Monday, November 3, 2014

It's A Thankless Job...

But someone, apparently, has to do it.
What job, you ask.
Dungeon Master, that's what job.

We gamers have been told for years that the DM is not our enemy.  The DM's job is to craft the game in which we, the players, will enjoy ourselves.  The DM is not a player.  The very name Dungeon Master separates the role from the players.  The DM has the hardest job of all as it is the DM's responsibility to create the setting, populate the adventure with monsters, traps, encounters of all kinds, and to adjudicate the rules.  The DM is also all the NPCs in the game.  Yet for all of that the DM is not a player.  It is, we are told, not a "me versus them" game and if the players feel that it is, the DM is supposed to accommodate the players such that such feelings are not disruptive to the enjoyment of the group as a whole.  All of which leads me to ask a simple question:  What's in it for the DM?

If the DM has a burning desire to tell some epic story then the DM should just go write a novel.  Epic fantasy tales as RPG adventures are, inevitably, railroad adventures and players usually don't like that.  Indeed they will quickly wreck that train, and given the attitudes and skills of most players that is easily done.  It has been my experience that about 50% of the time the DM ends up shouldering an unfair amount of the game burden in terms of the creature comforts: DM hosts; DM ends up supplying the Mt. Dew and Cheetos;  DM still has to kick in for the pizza even though the DM is going to end up having to wash plates at the end of the night.  That one player clogs up the DM's toilet every time and somebody always forgets the essentials of gaming gear like dice, character sheets or a players handbook, thus the DM's copy ends up stained with Cheeto dust and pizza grease.  All of this for the joy of being verbally abused because some player made a series of lousy decisions that led to a well-deserved and timely death.

Again I ask: What's in it for the DM?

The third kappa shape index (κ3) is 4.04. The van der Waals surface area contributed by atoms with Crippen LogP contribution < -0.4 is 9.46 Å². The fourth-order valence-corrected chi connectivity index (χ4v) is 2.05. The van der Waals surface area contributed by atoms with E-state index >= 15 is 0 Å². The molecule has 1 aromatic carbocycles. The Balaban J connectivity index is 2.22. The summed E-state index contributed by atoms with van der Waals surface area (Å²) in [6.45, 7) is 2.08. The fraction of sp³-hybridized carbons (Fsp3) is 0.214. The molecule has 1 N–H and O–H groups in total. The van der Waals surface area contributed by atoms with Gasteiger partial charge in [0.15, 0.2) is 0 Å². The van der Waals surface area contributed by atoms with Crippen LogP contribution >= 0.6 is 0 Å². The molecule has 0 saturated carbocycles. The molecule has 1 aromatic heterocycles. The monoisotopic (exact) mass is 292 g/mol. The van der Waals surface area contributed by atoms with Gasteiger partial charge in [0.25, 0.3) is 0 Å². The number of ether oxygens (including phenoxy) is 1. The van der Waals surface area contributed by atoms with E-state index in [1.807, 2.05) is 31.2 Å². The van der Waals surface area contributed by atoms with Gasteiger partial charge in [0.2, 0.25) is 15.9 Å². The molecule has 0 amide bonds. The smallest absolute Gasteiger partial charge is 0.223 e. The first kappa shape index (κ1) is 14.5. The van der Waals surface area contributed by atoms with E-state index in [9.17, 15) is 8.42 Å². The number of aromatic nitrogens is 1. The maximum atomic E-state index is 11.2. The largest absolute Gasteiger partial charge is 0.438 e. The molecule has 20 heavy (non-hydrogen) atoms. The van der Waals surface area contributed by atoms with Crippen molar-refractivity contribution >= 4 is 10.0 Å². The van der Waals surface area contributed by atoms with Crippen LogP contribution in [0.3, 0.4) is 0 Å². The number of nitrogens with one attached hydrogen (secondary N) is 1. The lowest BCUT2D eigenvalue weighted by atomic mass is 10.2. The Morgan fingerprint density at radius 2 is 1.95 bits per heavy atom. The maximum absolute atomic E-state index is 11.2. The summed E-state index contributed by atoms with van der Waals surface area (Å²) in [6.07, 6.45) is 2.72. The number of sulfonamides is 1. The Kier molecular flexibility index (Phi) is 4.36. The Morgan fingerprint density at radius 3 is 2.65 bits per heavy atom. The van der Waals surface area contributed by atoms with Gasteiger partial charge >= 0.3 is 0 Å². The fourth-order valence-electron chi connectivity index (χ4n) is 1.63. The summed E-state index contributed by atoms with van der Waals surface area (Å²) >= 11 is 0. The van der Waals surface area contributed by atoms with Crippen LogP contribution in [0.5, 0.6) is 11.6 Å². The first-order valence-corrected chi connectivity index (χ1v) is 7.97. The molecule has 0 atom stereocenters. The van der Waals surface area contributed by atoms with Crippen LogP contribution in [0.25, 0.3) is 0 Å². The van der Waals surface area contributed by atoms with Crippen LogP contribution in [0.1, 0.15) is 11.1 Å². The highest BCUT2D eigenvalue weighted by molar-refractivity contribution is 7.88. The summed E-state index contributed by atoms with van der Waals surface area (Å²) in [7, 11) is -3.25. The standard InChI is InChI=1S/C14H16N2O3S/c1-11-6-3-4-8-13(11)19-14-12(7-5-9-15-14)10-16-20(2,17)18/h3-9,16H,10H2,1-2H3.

Now as I see it you have three basic types of games:  Co-operative, Passive Competitive and Active Competitive.
Co-operative games are games where players work together to achieve a common goal.  RPG is supposedly co-operative.
Passive Competitive are games where each player is trying to win but is not allowed to interfere with their opponents in any way.  Golf is such a game.  In geek gaming terms these are games like the original Dungeon, where each player is trying to beat the others but can't attack or otherwise mess with opponents and may occasionally help each other when there is a reward.
Active Competitive games are like football or chess.  There can only be one winner and the way to win is to do your utmost to defeat the other player(s).
RPG is supposed to be co-operative and to varying degrees it is (there is always that one guy, however, that asshole who gets his jollies from "beating" the other people on the team).  A classic dungeon crawl involves a group of players delving into a labyrinth of some kind that seems designed for no other purpose than killing player character explorers.  They need to work together, but as the DM is rolling for all the monsters and traps and such he would seem to oppose them.  He is the Dungeon Master and they are in a dungeon.  But the rule books keep telling us that the DM is not the enemy.
In 1989 Games Workshop and Milton Bradley joined forces to create Heroquest.  A game for 2-5 players, Heroquest was a reconfigurable dungeon crawl boardgame with RPG elements.  The party consisted of 4 classic hero archetypes: barbarian, wizard, dwarf and elf.  The remaining player was the evil sorcerer (DM really) Morcar (I prefer that to the American name Zargon).  It was Morcar's job to set up the board, read the adventure, read out the descriptive text, move all the monsters and attack the heroes.  The game made it clear, in no uncertain terms, that the heroes were trying to WIN and to do this they had to complete the quest goal.  Morcar too was trying to WIN, by killing all the heroes.  Competition is fun.  The rule book gave advice to Morcar players on how to kill the heroes.  Advice to WIN, because essentially this is a home invasion and Morcar needs to do everything in his power to defend his property.  Those orcs and goblins and mummies the heroes are fighting were not doing anything wrong.  They weren't marauding around the countryside looting peasant villages.  They were in their home and these ruffians that should probably get a real job burst in and started smashing the furniture.